The etiology of acquired partial lipodystrophy (APL, also called “Barraquer-Simons syndrome”) is unknown. Genomic DNA mutations affecting the nuclear lamina protein lamin A cause inherited partial lipodystrophy but are not found in patients with APL. Because it also encodes a nuclear lamina protein (lamin B2) and its genomic structure was recently reannotated, we sequenced LMNB2 as a candidate gene in nine white patients with APL. In four patients, we found three new rare mutations in LMNB2: intron 1 −6G→T, exon 5 c.643G→A (p.R215Q; in two patients), and exon 8 c.1218G→A (p.A407T). The combined frequency of these mutations was 0.222 in the patients with APL, compared with 0.0018 in a multiethnic control sample of 1,100 subjects (P=2.1×10-7) and 0.0045 in a sample of 330 white controls (P=1.2×10-5). These novel heterozygous mutations are the first reported for LMNB2, are the first reported among patients with APL, and indicate how sequencing of a reannotated candidate gene can reveal new disease-associated mutations. PMID:16826530
Hegele, Robert A; Cao, Henian; Liu, Dora M; Costain, Gary A; Charlton-Menys, Valentine; Rodger, N Wilson; Durrington, Paul N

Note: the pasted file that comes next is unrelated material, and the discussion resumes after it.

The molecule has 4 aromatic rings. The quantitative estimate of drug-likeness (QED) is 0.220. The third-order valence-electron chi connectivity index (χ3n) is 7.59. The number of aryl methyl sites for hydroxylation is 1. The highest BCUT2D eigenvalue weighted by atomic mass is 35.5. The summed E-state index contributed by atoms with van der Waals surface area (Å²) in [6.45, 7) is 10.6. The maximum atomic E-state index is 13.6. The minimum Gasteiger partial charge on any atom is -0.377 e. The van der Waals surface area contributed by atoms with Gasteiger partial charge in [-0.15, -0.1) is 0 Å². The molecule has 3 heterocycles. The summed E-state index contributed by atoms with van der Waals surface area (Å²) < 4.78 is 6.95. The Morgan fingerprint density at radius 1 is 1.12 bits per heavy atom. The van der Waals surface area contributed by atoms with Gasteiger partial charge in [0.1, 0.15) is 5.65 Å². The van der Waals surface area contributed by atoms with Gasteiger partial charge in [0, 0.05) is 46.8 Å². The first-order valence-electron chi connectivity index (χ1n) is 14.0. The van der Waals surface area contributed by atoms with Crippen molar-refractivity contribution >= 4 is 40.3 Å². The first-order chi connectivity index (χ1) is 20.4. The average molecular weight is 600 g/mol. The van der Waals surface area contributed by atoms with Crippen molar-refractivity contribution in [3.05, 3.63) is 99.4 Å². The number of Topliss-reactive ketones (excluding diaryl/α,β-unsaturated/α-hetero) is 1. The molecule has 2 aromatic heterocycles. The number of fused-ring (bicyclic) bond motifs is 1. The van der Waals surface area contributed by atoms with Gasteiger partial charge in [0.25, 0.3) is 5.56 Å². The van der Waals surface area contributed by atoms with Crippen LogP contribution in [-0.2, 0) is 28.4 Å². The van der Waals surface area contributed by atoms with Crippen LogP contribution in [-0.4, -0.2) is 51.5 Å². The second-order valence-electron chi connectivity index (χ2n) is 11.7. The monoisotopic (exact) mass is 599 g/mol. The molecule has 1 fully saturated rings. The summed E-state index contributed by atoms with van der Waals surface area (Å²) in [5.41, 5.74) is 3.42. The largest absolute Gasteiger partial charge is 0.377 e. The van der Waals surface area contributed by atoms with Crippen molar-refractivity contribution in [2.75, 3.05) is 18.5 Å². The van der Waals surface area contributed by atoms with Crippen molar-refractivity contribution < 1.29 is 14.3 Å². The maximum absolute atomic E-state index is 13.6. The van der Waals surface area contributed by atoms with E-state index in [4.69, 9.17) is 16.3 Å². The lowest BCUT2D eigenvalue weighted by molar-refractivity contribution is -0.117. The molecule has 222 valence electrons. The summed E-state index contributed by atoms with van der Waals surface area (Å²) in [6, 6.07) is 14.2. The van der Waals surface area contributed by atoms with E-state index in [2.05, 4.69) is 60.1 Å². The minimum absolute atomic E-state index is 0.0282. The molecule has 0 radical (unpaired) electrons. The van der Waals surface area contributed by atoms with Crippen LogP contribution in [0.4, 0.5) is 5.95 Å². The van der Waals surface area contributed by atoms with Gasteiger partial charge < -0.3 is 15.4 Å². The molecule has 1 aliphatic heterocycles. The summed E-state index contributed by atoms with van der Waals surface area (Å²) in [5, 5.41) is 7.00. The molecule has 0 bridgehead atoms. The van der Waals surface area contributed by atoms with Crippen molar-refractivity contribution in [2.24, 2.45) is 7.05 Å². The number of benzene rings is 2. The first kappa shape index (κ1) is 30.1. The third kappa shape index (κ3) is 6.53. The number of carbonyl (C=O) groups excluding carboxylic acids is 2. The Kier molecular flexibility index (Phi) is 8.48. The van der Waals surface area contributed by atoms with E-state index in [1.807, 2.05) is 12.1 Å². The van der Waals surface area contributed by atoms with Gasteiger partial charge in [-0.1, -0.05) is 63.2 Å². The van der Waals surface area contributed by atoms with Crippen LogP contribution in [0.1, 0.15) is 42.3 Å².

The etiology of acquired partial lipodystrophy (APL, also called "Barraquer-Simons syndrome") is unknown. Genomic DNA mutations affecting the nuclear lamina protein lamin A cause inherited partial lipodystrophy but are not found in patients with APL. Because it also encodes a nuclear lamina protein (lamin B2) and its genomic structure was recently reannotated, we sequenced LMNB2 as a candidate gene in nine white patients with APL. In four patients, we found three new rare mutations in LMNB2: intron 1 -6G-->T, exon 5 c.643G-->A (p.R215Q; in two patients), and exon 8 c.1218G-->A (p.A407T). The combined frequency of these mutations was 0.222 in the patients with APL, compared with 0.0018 in a multiethnic control sample of 1,100 subjects (P = 2.1 x 10-7) and 0.0045 in a sample of 330 white controls (P = 1.2 x 10-5). These novel heterozygous mutations are the first reported for LMNB2, are the first reported among patients with APL, and indicate how sequencing of a reannotated candidate gene can reveal new disease-associated mutations.